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Are you going to buy an Xbox One X This Holiday Season?

Hope to Receive it as a Gift

Game Profile
Global Star Software
GENRE: Sports
PLAYERS:   1-4
July 26, 2005
Outlaw Tennis

Outlaw Golf 2

Outlaw Golf

 Written by Glenn Wigmore  on April 13, 2005

Final Glimpse: Outlaw Tennis' scantly clad ladies eliminate the need for one to sit through an Anna Kournikova match just to ogle her.

Another year, another Outlaw sports title on Xbox. This time, instead of golf or volleyball, the people at Hypnotix are hitting the court to provide some curvaceous characters and wacky gameplay in Outlaw Tennis. Personally, I think there's always room for franchises like this as they are reasonably simple games that deliver more or less what they promise (the promise of the Outlaw games being T&A and over-the-top gameplay). Still, while I do like the look and feel of the series, Outlaw Volleyball was a lemon and only the golf games have delivered; this means that Outlaw Tennis will have to avoid some potential pitfalls to truly be a fitting addition to the series.

Much like the previous Outlaw titles, this game will feature another vast array of colorful characters as well as many unconventional locations to play in. Some of the returning characters include the sultry Summer, the sassy but snappy Trixie, and wannabe rapper/thug Ice Trey. There will also be several new characters that come from all walks of life, but much of the 16-character lineup has yet to be formally announced. Locations that you play in will be just as wild, including deserts, streets, parks, and even an aircraft carrier. The one thing that the Outlaw series has gotten right all along is the presentation of its principle players and locations so it's not unreasonable to expect that this trend would continue here.

Gameplay will be a similar mix of simulation and arcade elements, much like in the other Outlaw games. You will be able to play a variety of different standard shots such as slices, lobs, forehands, backhands, and smashes. Additionally, you can use the triggers to add spin on where the ball goes and you can use a power meter system (similar to Outlaw Volleyball) in order to get a blazing fast serve or hit a perfect shot. Fighting will be used again, and it will also be similar to the engine used in Outlaw Volleyball, which is more like a fighter rather than the sequential button pressing of the golf games. The momentum system will also return and it will let you know if you're ?in the gutter? or ?in the zone? while executing your shots; this feature never drastically affected shots in the other games, but it provided a small nuance to gameplay that rewarded good shots and punished mistakes.

The main mode of play will be the Tour mode where you will go through various tournaments and mini-game challenges. It will be mostly standard fare, with the mini-games providing power-ups and attribute points so that you can access harder tournaments and events. However, the mini-games seem like they will be quite creative, as some will even have you competing in a ?battle? of sorts with the tennis balls serving as dodge balls to drill you AI opponents.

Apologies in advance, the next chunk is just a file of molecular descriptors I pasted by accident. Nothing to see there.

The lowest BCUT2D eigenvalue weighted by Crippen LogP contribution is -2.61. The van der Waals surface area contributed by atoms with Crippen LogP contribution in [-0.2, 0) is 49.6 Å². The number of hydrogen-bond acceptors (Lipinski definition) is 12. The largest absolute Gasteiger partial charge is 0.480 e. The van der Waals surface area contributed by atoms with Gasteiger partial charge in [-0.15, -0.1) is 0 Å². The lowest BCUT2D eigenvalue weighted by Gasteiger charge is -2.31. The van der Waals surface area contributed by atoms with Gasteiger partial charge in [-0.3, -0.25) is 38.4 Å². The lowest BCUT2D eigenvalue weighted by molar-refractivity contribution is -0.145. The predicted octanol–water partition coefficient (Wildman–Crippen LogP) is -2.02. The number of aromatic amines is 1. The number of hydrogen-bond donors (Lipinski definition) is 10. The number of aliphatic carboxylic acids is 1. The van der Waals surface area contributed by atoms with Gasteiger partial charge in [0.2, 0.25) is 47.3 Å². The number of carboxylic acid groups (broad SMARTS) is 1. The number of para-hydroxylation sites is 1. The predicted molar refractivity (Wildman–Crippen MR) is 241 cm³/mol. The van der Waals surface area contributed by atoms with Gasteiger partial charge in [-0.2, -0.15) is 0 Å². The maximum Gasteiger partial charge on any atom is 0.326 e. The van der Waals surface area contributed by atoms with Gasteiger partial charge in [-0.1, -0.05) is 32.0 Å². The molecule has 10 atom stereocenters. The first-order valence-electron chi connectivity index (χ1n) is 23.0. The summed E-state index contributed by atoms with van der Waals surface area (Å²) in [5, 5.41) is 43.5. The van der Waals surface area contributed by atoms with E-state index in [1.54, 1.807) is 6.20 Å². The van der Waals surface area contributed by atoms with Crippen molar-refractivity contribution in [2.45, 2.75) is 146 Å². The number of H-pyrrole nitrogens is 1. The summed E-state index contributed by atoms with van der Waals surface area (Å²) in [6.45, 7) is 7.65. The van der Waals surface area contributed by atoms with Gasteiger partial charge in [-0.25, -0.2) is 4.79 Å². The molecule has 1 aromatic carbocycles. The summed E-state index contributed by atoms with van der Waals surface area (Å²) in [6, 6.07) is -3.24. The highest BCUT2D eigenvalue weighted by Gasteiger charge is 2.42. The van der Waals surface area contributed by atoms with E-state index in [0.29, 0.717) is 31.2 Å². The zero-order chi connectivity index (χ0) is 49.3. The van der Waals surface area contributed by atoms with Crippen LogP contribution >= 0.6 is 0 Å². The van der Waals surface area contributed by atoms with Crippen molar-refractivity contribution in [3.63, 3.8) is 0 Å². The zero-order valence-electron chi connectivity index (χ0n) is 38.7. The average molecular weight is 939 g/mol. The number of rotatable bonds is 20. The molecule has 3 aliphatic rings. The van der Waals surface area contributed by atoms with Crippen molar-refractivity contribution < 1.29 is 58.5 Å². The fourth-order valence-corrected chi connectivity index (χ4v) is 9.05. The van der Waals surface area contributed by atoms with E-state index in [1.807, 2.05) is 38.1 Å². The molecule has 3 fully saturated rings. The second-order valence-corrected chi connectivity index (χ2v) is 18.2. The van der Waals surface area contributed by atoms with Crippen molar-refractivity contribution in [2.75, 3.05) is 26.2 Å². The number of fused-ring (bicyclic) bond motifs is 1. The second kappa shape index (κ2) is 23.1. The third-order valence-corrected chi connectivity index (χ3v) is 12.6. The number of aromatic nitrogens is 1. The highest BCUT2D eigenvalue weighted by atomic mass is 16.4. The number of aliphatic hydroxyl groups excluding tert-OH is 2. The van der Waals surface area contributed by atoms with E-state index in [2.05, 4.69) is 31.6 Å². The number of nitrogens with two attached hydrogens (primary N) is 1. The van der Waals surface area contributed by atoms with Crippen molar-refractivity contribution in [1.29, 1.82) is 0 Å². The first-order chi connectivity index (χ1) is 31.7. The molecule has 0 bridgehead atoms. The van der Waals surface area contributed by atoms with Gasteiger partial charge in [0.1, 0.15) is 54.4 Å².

The game also features other modes that can be played apart from the tour mode, including Football, Baseball, Casino, Hot Potato, and Ping-Pong. Football and Baseball work much like other sports games that have ?used? these modes, in that your shots will represent hits, runs, yards, points, etc. and you will win the respective game by stringing together good shots. Casino is somewhat creative as you will win money for your success, but the real benefit comes from winning long volley sessions, as the longer they go the more money you will make. The Hot Potato mode just serves as a time bomb type contest where the counter will wind down and you'll want it to be on the opposing side before it blows; this mode was also used for some fun in Outlaw Volleyball. Ping-Pong is just basically tennis with ping-pong rules -- who knows, could still be fun.

Outlaw Tennis will also feature Xbox Live support for up to four players (this was done in Outlaw Volleyball and Outlaw Golf 2). Hopefully there aren't any online issues like there were with Outlaw Golf 2 (couldn't play 4-player games without crash, ranking issues, etc.) and Hypnotix learns from their mistakes. All the modes should be supported online, including doubles play (which is available offline) for four people to get some silly gaming going on.

Outlaw Volleyball looks to be following the successful formula that made that golf and volleyball games work (well, more the golf, but the volleyball had attitude at least). Hopefully the game will be released for a bargain price ($19.99 to $29.99 USD) so that more players will be motivated to buy it, thus helping out for the online matchmaking portion of game.

Final Thoughts
Outlaw Golf 2 was amusing and the online was fun (once the problems were ironed out) so hopefully this entry into the Outlaw franchise provides some more simplistic and risqu? fun. Look for a review of the game here at Gaming Target when it ships in May.

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